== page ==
Hepatitis A (HAV)
What is it?
Hepatitis A is a virus that causes inflammation (swelling) of the liver. There may be no symptoms, but usually symptoms last one to two weeks but can last longer.
How do you get it?
Hepatitis A is most often passed on when playing with an HAV infected person’s anus (bum) during sex.
Hepatitis A is also frequently passed on through every day activities, mostly by using eating and drinking utensils previously handled by an infected person, eating infected shellfish or by sharing a cigarette, joint or bong.
What are the symptoms or signs?
Symptoms of hepatitis A infection may include:
- mild flu-like symptoms
- nausea and sometimes vomiting
- abdominal pain
- joint and muscle pain
- yellowing of the skin, eyes or urine (pee) (jaundice)
- rapid weight loss
- mild headache
- dark urine and pale faeces (poo)
Symptoms can take two to seven weeks to appear but the infection will usually clear within a month. On rare occasions people can be ill for several months.
Hepatitis A is diagnosed with a blood test. Once you have had hepatitis A, antibodies will be detected in your blood. Most people will become immune to hepatitis A once they have had it, meaning that it is unlikely that they will get it again.
Can it be treated?
There is no treatment for hepatitis A. Bed-rest and plenty of fluids are recommended. In severe cases people will need to go to hospital.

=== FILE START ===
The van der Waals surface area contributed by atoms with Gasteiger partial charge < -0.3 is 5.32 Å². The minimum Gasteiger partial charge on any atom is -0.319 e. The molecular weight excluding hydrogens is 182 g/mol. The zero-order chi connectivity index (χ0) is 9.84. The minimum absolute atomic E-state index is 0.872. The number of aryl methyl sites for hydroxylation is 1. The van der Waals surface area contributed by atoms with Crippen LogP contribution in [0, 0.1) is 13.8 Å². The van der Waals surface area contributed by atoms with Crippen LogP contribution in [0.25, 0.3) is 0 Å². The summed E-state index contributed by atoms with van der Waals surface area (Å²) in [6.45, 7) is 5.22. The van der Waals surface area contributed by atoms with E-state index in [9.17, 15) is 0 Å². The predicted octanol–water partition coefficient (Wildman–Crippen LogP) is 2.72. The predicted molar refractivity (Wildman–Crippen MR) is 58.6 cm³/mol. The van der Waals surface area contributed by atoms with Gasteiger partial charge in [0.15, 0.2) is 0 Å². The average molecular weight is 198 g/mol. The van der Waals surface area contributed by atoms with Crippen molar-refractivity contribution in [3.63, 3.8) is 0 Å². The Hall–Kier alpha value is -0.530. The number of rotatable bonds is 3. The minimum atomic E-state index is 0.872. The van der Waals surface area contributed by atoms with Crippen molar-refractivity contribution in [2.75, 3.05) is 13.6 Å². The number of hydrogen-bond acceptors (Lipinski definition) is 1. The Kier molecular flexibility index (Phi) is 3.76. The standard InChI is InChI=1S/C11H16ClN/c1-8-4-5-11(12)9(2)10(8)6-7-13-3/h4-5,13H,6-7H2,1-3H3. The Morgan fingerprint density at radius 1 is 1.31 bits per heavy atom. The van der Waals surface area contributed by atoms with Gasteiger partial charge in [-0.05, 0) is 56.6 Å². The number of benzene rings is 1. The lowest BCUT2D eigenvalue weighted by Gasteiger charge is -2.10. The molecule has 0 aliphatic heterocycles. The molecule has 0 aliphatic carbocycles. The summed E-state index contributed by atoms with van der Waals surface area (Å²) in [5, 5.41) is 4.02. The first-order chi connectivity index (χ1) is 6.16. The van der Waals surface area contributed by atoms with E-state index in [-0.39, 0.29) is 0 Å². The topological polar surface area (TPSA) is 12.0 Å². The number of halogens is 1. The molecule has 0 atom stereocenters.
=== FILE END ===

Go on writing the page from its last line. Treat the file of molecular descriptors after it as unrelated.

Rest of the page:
How can it be prevented?
There is a vaccination course available for hepatitis A. It is free to young Aboriginal and Torres Strait Islander people in some states and territories. Two doses of the vaccine are required. The second dose is given six to 12 months after the first vaccination. (There is also a hepatitis A and B combination vaccination available. Three doses of the vaccine are required; the second dose after one month and the third dose six months after the initial vaccination.)
The most effective way to prevent hepatitis A infection is good hygienic practice like washing your hands after using the toilet and before and after sex.
Hepatitis A & HIV
If you are HIV positive, one of the consequences of also having a hepatitis A infection, is having to go off anti-HIV medication (treatment). Many HIV drugs pass through the liver and so cannot be tolerated during acute hepatitis infection. Getting immunised is a sensible move if you have HIV because the vaccination is not a 'live' vaccine.